The 2017 Oscars don’t take place until February 26, but awards season is already in full swing. Smaller bodies are dishing out prizes and the debate has begun about which actors could pick up a much-prized Academy Award. We’ve suggested eight frontrunners who should probably be thinking about what to say to the world if they win the big one come Oscar night.
Best Actor Oscar predictions
Right now, Ben Affleck’s little brother Casey is the favourite to win Best Actor at the 2017 Academy Awards. He’s excellent in ‘Manchester by the Sea’ as a brooding, angry, grieving man from the Massachusetts coastal town of the title, who’s trying to exist in the wake of a family tragedy. It’s written and directed by Kenneth Lonergan (‘Margaret’, ‘You Can Count on Me’), who’s a master at exploring the shockwaves of trauma.
‘Manchester by the Sea’ opens in the UK on January 13.
The LA-set musical ‘La La Land’ is one of the front-runners to win Best Picture at the 2017 Oscars. It’s an inventive and moving ode to Hollywood – which will inevitably play well with Oscar voters. Perhaps Ryan Gosling’s performance as a jazz pianist caught between the pulls of love and ambition isn’t meaty enough to nab an acting prize. But Gosling’s charm and dancing skills go a long way, and we’d be surprised if he wasn’t at least nominated.‘La La Land’ opens in the UK on January 13.
The former ‘Spider-Man’ star heads up Mel Gibson’s seriously bloody World War Two film, playing a deeply religious and likeable American solider who serves on the battlefield in Japan but refuses to carry a gun because of his beliefs. Garfield comes into his own in the film’s climactic and terrifying battle scenes – even if Gibson lays on the heroism a bit thick. The British actor also plays a seventeenth-century Jesuit priest in Martin Scorsese’s much-anticipated new movie ‘Silence’, which will help to shine the spotlight on him.
‘Hacksaw Ridge’ opens in the UK on January 27.
Along with Casey Affleck, Denzel Washington is a frontrunner for the Oscar with this film adaptation of August Wilson’s 1983 play ‘Fences’, which he also directs. Washington and co-star Viola Davis both also appeared in a 2010 Broadway revival of the 1950s-set play. The story focuses on Washington’s character, Troy, an ex-baseball player and his fractious relationship with his family, himself and the world around him. If Washington wins, it will be his third Oscar and his second for a leading role.‘Fences’ opens in the UK on February 17 2017.
Joel Edgerton stars in this quiet, restrained real-life drama from director Jeff Nichols as Richard Loving, an ordinary working-class white man who found himself at the centre of a legal storm when he married his African American wife, Mildred (Ruth Negga), in 1950s Virginia. It’s an unshowy performance, which might harm its Oscar potential, but it’s a committed, impressive one nonetheless.‘Loving’ opens in the UK on February 3.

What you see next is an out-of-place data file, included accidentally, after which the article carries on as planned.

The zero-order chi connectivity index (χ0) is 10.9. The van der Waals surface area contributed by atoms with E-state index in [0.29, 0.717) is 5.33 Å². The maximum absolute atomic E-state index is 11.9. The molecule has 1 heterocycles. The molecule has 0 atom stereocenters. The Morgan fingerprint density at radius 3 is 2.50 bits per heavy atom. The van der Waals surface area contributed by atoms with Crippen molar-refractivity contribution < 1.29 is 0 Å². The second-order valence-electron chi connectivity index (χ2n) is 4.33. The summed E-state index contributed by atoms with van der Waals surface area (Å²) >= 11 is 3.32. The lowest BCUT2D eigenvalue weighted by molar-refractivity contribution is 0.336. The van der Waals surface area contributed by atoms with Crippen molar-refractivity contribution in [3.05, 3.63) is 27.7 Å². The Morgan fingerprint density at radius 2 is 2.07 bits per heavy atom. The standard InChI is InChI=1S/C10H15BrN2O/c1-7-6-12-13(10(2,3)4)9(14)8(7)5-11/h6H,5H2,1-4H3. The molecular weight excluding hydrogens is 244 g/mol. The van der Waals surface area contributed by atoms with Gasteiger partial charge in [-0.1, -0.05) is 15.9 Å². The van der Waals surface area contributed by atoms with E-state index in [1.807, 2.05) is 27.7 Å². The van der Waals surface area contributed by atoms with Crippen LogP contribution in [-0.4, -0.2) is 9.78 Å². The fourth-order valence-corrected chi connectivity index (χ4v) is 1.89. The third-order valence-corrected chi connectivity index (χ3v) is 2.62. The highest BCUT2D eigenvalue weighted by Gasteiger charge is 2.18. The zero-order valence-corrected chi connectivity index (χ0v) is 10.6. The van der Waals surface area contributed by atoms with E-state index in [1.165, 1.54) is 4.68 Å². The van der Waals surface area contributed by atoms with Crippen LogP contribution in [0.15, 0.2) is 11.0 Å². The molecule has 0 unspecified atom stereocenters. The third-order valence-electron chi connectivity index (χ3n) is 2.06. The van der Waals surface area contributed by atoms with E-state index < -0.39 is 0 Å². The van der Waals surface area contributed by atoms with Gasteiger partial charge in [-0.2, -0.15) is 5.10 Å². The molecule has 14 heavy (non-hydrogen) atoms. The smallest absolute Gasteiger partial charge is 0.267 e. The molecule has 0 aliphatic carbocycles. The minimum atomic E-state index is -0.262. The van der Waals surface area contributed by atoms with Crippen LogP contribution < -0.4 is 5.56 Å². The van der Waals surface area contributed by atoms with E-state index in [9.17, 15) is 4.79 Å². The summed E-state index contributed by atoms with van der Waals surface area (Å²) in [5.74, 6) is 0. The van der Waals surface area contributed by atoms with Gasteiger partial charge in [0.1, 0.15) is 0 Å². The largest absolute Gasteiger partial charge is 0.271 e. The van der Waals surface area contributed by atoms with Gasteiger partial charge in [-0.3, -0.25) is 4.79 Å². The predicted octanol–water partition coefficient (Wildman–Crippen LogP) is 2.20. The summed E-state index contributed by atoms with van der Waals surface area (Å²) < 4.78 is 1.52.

Jake Gyllenhaal plays two characters in fashion designer Tom Ford’s ‘Nocturnal Animals’: the ex husband of Amy Adams’s gallery owner and also the main character in the novel he sends to his ex-wife after not being in touch for years. It’s in the novel-within-the-film that Gyllenhaal shows his acting chops with a big, look-at-me performance as a man who watches helplessly as his wife and daughter are attacked on a deserted Texas roadside in the dead of night.
‘Nocturnal Animals’ is in cinemas in the UK now.
This is such a classic Tom Hanks role that you can actually imagine Hanks himself landing that passenger plane on the Hudson River instead of Chesley ‘Sully’ Sullenberger, the pilot he plays in Clint Eastwood’s tense, solid recreation of the event. It doesn’t feel like an Oscar winner – but expect Hanks to be in the throng of the acting nominations.‘Sully’ is in cinemas in the UK now.
Okay, it’s a long shot, but we’re throwing into the hat the name of the lead actor in Ken Loach’s Palme d’Or-winning austerity drama ‘I, Daniel Blake’. Oscar voters might struggle a little with Johns’s Geordie accent – if the film makes it onto their radar at all. But the compassion and reasoned anger of Loach’s story about an unwell carpenter stuck in the bureaucratic hell of the benefits system has been resonating strongly with audiences far beyond the UK.‘I, Daniel Blake’ is in cinemas in the UK now.
Films we're looking forward to
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